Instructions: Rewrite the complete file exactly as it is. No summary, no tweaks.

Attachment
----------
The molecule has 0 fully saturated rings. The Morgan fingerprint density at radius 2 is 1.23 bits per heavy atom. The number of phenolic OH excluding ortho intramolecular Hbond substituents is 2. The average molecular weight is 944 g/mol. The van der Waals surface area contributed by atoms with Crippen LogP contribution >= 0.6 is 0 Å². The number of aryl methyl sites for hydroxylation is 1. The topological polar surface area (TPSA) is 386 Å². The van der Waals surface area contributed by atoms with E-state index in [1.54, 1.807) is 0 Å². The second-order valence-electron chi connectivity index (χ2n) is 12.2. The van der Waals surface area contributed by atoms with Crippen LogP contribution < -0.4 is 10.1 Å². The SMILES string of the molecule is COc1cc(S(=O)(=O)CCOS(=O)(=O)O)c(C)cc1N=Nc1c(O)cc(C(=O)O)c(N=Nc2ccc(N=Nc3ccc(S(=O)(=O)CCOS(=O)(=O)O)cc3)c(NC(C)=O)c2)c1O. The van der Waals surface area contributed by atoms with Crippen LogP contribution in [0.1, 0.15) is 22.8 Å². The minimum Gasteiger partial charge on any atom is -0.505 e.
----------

The molecule has 0 fully saturated rings. The Morgan fingerprint density at radius 2 is 1.23 bits per heavy atom. The number of phenolic OH excluding ortho intramolecular Hbond substituents is 2. The average molecular weight is 944 g/mol. The van der Waals surface area contributed by atoms with Crippen LogP contribution >= 0.6 is 0 Å². The number of aryl methyl sites for hydroxylation is 1. The topological polar surface area (TPSA) is 386 Å². The van der Waals surface area contributed by atoms with E-state index in [1.54, 1.807) is 0 Å². The second-order valence-electron chi connectivity index (χ2n) is 12.2. The van der Waals surface area contributed by atoms with Crippen LogP contribution < -0.4 is 10.1 Å². The SMILES string of the molecule is COc1cc(S(=O)(=O)CCOS(=O)(=O)O)c(C)cc1N=Nc1c(O)cc(C(=O)O)c(N=Nc2ccc(N=Nc3ccc(S(=O)(=O)CCOS(=O)(=O)O)cc3)c(NC(C)=O)c2)c1O. The van der Waals surface area contributed by atoms with Crippen LogP contribution in [0.1, 0.15) is 22.8 Å². The minimum Gasteiger partial charge on any atom is -0.505 e.